Lord of the Flies
Return of the inner-native.
William Golding wrote Lord of the Flies as a novel in 1954, Peter Brook made the movie in 1963 and Nigel Williams adapted the novel for stage in the mid-nineties. In 1983 Golding won the Nobel Prize for Literature and was knighted. An illustrious pedigree indeed.
In the past two years there have been major staging of the play in Scotland and England. The London production had the shell of the burnt aircraft on stage and The Theatre Royal in Glasgow focused on dance to communicate the descent of this band of abandoned boys from their public school cliques into native tribesmen with dark hearts. This is a story that should be told through movement. And it is.
Graceful movement, plus the subtle use of sound and light, create moods and shapes that brew a magical elixir that injects vibrancy to the New Theatre’s production of Lord of the Flies, and are its saving grace. The play is somewhat dialogue heavy and focuses on themes of class and bullying in a post war world obsessed with The Bomb. This Orwellian style rhetoric, whilst still highly relevant today, does feel somewhat archaic in its mode of expression.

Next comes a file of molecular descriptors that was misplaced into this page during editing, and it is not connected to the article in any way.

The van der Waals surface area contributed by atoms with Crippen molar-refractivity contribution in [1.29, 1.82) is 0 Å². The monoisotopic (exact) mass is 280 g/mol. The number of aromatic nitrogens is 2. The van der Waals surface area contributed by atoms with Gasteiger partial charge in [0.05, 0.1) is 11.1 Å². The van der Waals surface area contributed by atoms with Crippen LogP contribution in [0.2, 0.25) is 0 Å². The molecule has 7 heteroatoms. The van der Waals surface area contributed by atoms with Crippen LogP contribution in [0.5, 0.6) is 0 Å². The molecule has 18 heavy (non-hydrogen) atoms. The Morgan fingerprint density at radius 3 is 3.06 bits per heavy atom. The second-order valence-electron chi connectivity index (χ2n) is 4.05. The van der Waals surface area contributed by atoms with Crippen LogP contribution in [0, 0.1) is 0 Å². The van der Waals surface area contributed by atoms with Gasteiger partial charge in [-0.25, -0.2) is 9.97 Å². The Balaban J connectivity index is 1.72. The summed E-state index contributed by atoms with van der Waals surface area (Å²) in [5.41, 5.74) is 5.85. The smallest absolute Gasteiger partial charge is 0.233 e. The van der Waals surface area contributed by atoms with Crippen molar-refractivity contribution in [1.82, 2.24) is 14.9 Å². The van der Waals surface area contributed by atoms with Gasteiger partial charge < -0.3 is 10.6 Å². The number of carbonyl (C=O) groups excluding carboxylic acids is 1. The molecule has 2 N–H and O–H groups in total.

To overcome this director Anthony Skuse invigorates this production with a lightness and innocence, and ultimately terror, through the movement of the ten actors over the various dry and watery planes of the very clever set designed by David Marshall-Martin. The swirling and ever changing patterns of the cast on stage are mesmerizing and place the characters in a land foreign to them and to which they must adapt or die. This is the imperative of the play. It involves the timeless clash between enlightened civilisation and the straightjacket of authoritarianism. Which offers the best way forward? We could be in Homer’s Greece, or Pliny’s Rome, or Hardy’s Wessex. Civilization is in peril.
The boys’ evolution in their new land entails a descent into a primitive society, ruled by those willing to dominate and do harm to those they wish to exploit. Not unlike England in the fifties. The change in the physicality of the boys, from moving like men to moving like apes, is more beautiful and compelling than any dialogue can convey.
Samuel Rushton as Piggy and Seton Pollock as Jack are outstanding, amidst a very capable cast and crew.
Not to be missed, although I did miss the totem of ‘The Lord of the Flies’.
Photographs © Bob Seary